After an 8-month salvage effort, today divers finally brought a half-ton fragment of the Chelyabinsk meteorite up from the murky bottom of Russia's Lake Chebarkul and onto dry land.
Soon after a mini-asteroid roared over Chelyabinsk, Russia, on February 15th, locals discovered a 25-foot (8-m) hole in the ice covering Lake Chebarkul. The lake is about 45 miles (70 km) west of Chelyabinsk, and for 8 months meteorite researchers (and collectors) around the world have wondered whether one or more massive fragments ended up on the lake's murky bottom.
Just a few weeks after the once-in-a-century event, researchers from nearby Ural Federal University released a tantalizing magnetometer scan hinting that something big was down there, but the months afterward brought only vague or unsubstantiated reports that an object up to 20 feet across had been located.
The waiting ended today, when a team of divers and researchers removed a 5-foot long stone from the lake bottom and dragged it onto the shore. Although tests haven't yet confirmed that it truly is a piece of the Chelyabinsk impactor, the giant rock sure looks the part. members of the recovery team attempted to weigh it, but their scale broke during the measurement. The last reading was 570 kg (1,250 pounds).
Reporters on the scene say the stone broke into three pieces (apparently along known fractures). But there wasn't much time for inspection, as Russian researchers bundled up the fragments and whisked them away after about 10 minutes of show 'n' tell.
"It’s a typical meteorite, judging by its appearance," Viktor Grokhovsky (Ural Federal University) told a reporter for RIA Novosti. "There's no doubt about that." Grokhovsky says the stone has a thick melted crust and other characteristics typical of pieces of the Chelyabinsk meteorite.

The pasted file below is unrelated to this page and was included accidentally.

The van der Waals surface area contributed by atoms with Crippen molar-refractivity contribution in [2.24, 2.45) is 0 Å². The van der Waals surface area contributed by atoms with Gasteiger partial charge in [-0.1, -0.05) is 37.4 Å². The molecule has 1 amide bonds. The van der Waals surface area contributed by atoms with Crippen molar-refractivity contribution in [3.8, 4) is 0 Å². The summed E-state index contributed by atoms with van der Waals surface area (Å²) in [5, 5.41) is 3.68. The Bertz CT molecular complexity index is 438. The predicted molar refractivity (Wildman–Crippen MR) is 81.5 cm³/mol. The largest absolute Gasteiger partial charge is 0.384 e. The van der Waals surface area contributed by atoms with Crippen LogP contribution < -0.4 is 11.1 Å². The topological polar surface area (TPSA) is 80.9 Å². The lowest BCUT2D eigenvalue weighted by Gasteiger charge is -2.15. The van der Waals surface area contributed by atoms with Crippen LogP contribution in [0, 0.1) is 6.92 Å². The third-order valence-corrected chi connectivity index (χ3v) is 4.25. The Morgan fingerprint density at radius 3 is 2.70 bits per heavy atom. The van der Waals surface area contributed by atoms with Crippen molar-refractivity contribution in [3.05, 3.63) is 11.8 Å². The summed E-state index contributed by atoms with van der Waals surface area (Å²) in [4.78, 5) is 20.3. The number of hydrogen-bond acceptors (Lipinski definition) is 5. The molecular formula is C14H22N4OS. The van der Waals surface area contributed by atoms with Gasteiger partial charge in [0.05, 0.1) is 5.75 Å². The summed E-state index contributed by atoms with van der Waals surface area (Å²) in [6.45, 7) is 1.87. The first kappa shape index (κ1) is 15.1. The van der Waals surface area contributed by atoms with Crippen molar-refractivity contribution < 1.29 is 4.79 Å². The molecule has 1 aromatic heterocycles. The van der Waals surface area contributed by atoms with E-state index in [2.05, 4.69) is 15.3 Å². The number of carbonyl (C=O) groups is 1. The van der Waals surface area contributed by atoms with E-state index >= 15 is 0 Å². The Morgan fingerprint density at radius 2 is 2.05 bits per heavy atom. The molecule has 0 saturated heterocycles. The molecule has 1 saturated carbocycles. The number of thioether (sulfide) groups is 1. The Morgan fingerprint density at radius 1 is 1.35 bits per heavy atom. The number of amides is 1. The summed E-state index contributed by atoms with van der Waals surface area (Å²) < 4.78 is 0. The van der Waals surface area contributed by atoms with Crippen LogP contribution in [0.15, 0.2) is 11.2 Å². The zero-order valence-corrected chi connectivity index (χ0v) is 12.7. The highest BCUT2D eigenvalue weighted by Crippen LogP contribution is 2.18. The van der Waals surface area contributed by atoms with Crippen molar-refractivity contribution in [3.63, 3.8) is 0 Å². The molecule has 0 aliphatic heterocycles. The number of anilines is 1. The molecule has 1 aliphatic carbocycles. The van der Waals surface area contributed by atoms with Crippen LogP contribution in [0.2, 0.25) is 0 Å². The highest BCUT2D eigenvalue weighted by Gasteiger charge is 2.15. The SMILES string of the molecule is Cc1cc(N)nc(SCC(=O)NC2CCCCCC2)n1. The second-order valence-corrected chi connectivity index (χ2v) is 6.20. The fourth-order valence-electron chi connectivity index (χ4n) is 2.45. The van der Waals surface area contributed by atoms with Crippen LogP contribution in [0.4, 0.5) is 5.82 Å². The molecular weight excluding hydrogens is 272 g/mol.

The magnetometer survey suggested that multiple masses lie at the bottom of Lake Chebarkul. A second fragment, with an estimated mass of 300 to 500 kg, was scheduled to be pulled out later today, but there's been no confirmation yet. In that location, the lake bottom is about 35 feet (10 m) deep and covered by a thick layer of silt.
Earlier this year, Svend Buhl and Karl Wimmer painstakingly documented the locations of hundreds of smaller fragments scattered in an elongated strewnfield 45 miles long and 12 wide (70 by 20 km). They predicted that the most massive object, the one that fell in the lake, would weigh in at roughly 700 pounds (300 kg).
The Chelyabinsk impactor had an estimated diameter of about 54 feet (17 m) and a mass of roughly 10,000 metric tons. The vast majority of it was likely vaporized and pulverized to dust when it slammed into the atmosphere and released the kinetic energy equivalent of 470,000 tons of TNT, 30 times the explosive power of the Hiroshima bomb.